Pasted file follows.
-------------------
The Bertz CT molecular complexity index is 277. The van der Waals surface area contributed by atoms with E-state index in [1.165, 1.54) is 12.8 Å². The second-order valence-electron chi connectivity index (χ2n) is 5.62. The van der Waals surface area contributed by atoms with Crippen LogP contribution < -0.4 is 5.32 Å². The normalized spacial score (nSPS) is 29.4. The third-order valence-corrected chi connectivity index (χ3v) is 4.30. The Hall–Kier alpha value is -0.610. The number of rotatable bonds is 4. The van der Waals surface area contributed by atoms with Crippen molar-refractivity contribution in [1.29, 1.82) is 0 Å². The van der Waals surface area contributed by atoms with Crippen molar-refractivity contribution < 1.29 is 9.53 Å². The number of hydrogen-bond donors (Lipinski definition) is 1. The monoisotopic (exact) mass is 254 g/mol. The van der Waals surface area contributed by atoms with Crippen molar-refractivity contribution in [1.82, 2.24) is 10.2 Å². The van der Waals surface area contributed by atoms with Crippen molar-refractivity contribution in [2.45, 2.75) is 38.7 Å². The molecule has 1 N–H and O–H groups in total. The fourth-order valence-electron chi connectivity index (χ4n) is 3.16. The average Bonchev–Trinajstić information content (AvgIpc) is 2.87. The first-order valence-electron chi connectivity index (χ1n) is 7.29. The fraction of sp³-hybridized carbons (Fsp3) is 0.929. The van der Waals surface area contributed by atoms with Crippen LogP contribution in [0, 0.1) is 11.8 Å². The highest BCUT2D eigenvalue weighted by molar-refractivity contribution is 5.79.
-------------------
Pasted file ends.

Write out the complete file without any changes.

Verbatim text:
The Bertz CT molecular complexity index is 277. The van der Waals surface area contributed by atoms with E-state index in [1.165, 1.54) is 12.8 Å². The second-order valence-electron chi connectivity index (χ2n) is 5.62. The van der Waals surface area contributed by atoms with Crippen LogP contribution < -0.4 is 5.32 Å². The normalized spacial score (nSPS) is 29.4. The third-order valence-corrected chi connectivity index (χ3v) is 4.30. The Hall–Kier alpha value is -0.610. The number of rotatable bonds is 4. The van der Waals surface area contributed by atoms with Crippen molar-refractivity contribution in [1.29, 1.82) is 0 Å². The van der Waals surface area contributed by atoms with Crippen molar-refractivity contribution < 1.29 is 9.53 Å². The number of hydrogen-bond donors (Lipinski definition) is 1. The monoisotopic (exact) mass is 254 g/mol. The van der Waals surface area contributed by atoms with Crippen molar-refractivity contribution in [1.82, 2.24) is 10.2 Å². The van der Waals surface area contributed by atoms with Crippen molar-refractivity contribution in [2.45, 2.75) is 38.7 Å². The molecule has 1 N–H and O–H groups in total. The fourth-order valence-electron chi connectivity index (χ4n) is 3.16. The average Bonchev–Trinajstić information content (AvgIpc) is 2.87. The first-order valence-electron chi connectivity index (χ1n) is 7.29. The fraction of sp³-hybridized carbons (Fsp3) is 0.929. The van der Waals surface area contributed by atoms with Crippen LogP contribution in [0, 0.1) is 11.8 Å². The highest BCUT2D eigenvalue weighted by molar-refractivity contribution is 5.79.